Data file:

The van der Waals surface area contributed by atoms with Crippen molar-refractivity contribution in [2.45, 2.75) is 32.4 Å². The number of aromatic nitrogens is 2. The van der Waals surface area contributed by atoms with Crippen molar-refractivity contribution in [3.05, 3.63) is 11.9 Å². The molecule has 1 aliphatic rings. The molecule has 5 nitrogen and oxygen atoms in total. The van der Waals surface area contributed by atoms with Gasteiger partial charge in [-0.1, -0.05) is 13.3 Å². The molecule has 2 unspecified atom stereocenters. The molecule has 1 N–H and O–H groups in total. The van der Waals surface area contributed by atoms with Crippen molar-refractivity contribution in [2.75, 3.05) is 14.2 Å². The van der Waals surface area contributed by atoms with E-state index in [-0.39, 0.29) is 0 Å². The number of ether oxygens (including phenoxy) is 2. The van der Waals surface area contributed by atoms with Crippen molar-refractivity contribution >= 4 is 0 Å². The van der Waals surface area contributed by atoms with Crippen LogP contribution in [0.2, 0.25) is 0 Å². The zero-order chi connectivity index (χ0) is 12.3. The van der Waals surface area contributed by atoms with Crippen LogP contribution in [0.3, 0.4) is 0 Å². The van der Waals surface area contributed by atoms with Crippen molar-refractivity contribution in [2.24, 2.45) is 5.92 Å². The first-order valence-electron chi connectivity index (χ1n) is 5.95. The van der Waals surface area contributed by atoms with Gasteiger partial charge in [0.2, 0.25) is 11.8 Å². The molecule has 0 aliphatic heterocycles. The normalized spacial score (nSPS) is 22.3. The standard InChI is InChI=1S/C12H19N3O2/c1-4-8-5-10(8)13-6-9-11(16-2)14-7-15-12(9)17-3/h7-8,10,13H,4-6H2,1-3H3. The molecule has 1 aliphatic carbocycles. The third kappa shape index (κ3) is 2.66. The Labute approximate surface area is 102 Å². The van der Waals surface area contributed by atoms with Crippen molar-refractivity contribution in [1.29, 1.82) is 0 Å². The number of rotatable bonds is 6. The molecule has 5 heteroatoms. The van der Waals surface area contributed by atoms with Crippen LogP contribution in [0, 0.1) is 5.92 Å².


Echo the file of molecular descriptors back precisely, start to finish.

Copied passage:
The van der Waals surface area contributed by atoms with Crippen molar-refractivity contribution in [2.45, 2.75) is 32.4 Å². The number of aromatic nitrogens is 2. The van der Waals surface area contributed by atoms with Crippen molar-refractivity contribution in [3.05, 3.63) is 11.9 Å². The molecule has 1 aliphatic rings. The molecule has 5 nitrogen and oxygen atoms in total. The van der Waals surface area contributed by atoms with Gasteiger partial charge in [-0.1, -0.05) is 13.3 Å². The molecule has 2 unspecified atom stereocenters. The molecule has 1 N–H and O–H groups in total. The van der Waals surface area contributed by atoms with Crippen molar-refractivity contribution in [2.75, 3.05) is 14.2 Å². The van der Waals surface area contributed by atoms with E-state index in [-0.39, 0.29) is 0 Å². The number of ether oxygens (including phenoxy) is 2. The van der Waals surface area contributed by atoms with Crippen molar-refractivity contribution >= 4 is 0 Å². The van der Waals surface area contributed by atoms with Crippen LogP contribution in [0.2, 0.25) is 0 Å². The zero-order chi connectivity index (χ0) is 12.3. The van der Waals surface area contributed by atoms with Crippen LogP contribution in [0.3, 0.4) is 0 Å². The van der Waals surface area contributed by atoms with Crippen molar-refractivity contribution in [2.24, 2.45) is 5.92 Å². The first-order valence-electron chi connectivity index (χ1n) is 5.95. The van der Waals surface area contributed by atoms with Gasteiger partial charge in [0.2, 0.25) is 11.8 Å². The molecule has 0 aliphatic heterocycles. The normalized spacial score (nSPS) is 22.3. The standard InChI is InChI=1S/C12H19N3O2/c1-4-8-5-10(8)13-6-9-11(16-2)14-7-15-12(9)17-3/h7-8,10,13H,4-6H2,1-3H3. The molecule has 1 aliphatic carbocycles. The third kappa shape index (κ3) is 2.66. The Labute approximate surface area is 102 Å². The van der Waals surface area contributed by atoms with Crippen molar-refractivity contribution in [1.29, 1.82) is 0 Å². The number of rotatable bonds is 6. The molecule has 5 heteroatoms. The van der Waals surface area contributed by atoms with Crippen LogP contribution in [0, 0.1) is 5.92 Å².